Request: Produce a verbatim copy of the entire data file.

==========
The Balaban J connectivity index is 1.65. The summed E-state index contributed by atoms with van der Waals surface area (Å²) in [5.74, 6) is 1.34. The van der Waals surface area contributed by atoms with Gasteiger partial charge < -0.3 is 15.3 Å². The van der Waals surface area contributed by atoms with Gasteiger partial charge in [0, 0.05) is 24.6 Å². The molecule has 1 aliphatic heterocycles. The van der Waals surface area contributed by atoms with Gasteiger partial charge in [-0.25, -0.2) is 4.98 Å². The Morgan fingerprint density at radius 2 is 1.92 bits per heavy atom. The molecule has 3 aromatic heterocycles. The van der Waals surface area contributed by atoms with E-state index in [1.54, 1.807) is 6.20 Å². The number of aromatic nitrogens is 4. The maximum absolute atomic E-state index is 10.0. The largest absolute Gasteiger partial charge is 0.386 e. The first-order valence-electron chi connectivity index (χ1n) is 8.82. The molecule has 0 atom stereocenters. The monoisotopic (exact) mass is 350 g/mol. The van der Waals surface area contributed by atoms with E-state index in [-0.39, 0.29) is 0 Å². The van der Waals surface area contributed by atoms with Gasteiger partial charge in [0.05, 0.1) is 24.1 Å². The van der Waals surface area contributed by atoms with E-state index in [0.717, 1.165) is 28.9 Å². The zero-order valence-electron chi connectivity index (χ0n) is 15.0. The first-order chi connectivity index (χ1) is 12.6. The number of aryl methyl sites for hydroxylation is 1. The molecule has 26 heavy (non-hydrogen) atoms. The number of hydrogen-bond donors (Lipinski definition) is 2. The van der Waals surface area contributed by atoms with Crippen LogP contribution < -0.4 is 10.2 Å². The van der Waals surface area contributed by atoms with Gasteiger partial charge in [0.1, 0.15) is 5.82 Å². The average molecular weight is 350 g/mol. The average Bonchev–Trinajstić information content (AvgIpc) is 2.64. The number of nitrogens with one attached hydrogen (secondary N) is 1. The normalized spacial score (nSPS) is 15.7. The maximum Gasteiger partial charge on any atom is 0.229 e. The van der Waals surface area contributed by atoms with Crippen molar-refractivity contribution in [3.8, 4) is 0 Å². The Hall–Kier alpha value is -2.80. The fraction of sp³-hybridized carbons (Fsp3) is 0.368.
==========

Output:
The Balaban J connectivity index is 1.65. The summed E-state index contributed by atoms with van der Waals surface area (Å²) in [5.74, 6) is 1.34. The van der Waals surface area contributed by atoms with Gasteiger partial charge < -0.3 is 15.3 Å². The van der Waals surface area contributed by atoms with Gasteiger partial charge in [0, 0.05) is 24.6 Å². The molecule has 1 aliphatic heterocycles. The van der Waals surface area contributed by atoms with Gasteiger partial charge in [-0.25, -0.2) is 4.98 Å². The Morgan fingerprint density at radius 2 is 1.92 bits per heavy atom. The molecule has 3 aromatic heterocycles. The van der Waals surface area contributed by atoms with E-state index in [1.54, 1.807) is 6.20 Å². The number of aromatic nitrogens is 4. The maximum absolute atomic E-state index is 10.0. The largest absolute Gasteiger partial charge is 0.386 e. The first-order valence-electron chi connectivity index (χ1n) is 8.82. The molecule has 0 atom stereocenters. The monoisotopic (exact) mass is 350 g/mol. The van der Waals surface area contributed by atoms with E-state index in [-0.39, 0.29) is 0 Å². The van der Waals surface area contributed by atoms with Gasteiger partial charge in [0.05, 0.1) is 24.1 Å². The van der Waals surface area contributed by atoms with E-state index in [0.717, 1.165) is 28.9 Å². The zero-order valence-electron chi connectivity index (χ0n) is 15.0. The first-order chi connectivity index (χ1) is 12.6. The number of aryl methyl sites for hydroxylation is 1. The molecule has 26 heavy (non-hydrogen) atoms. The number of hydrogen-bond donors (Lipinski definition) is 2. The van der Waals surface area contributed by atoms with Crippen LogP contribution < -0.4 is 10.2 Å². The van der Waals surface area contributed by atoms with Gasteiger partial charge in [0.1, 0.15) is 5.82 Å². The average molecular weight is 350 g/mol. The average Bonchev–Trinajstić information content (AvgIpc) is 2.64. The number of nitrogens with one attached hydrogen (secondary N) is 1. The normalized spacial score (nSPS) is 15.7. The maximum Gasteiger partial charge on any atom is 0.229 e. The van der Waals surface area contributed by atoms with Crippen molar-refractivity contribution in [3.8, 4) is 0 Å². The Hall–Kier alpha value is -2.80. The fraction of sp³-hybridized carbons (Fsp3) is 0.368.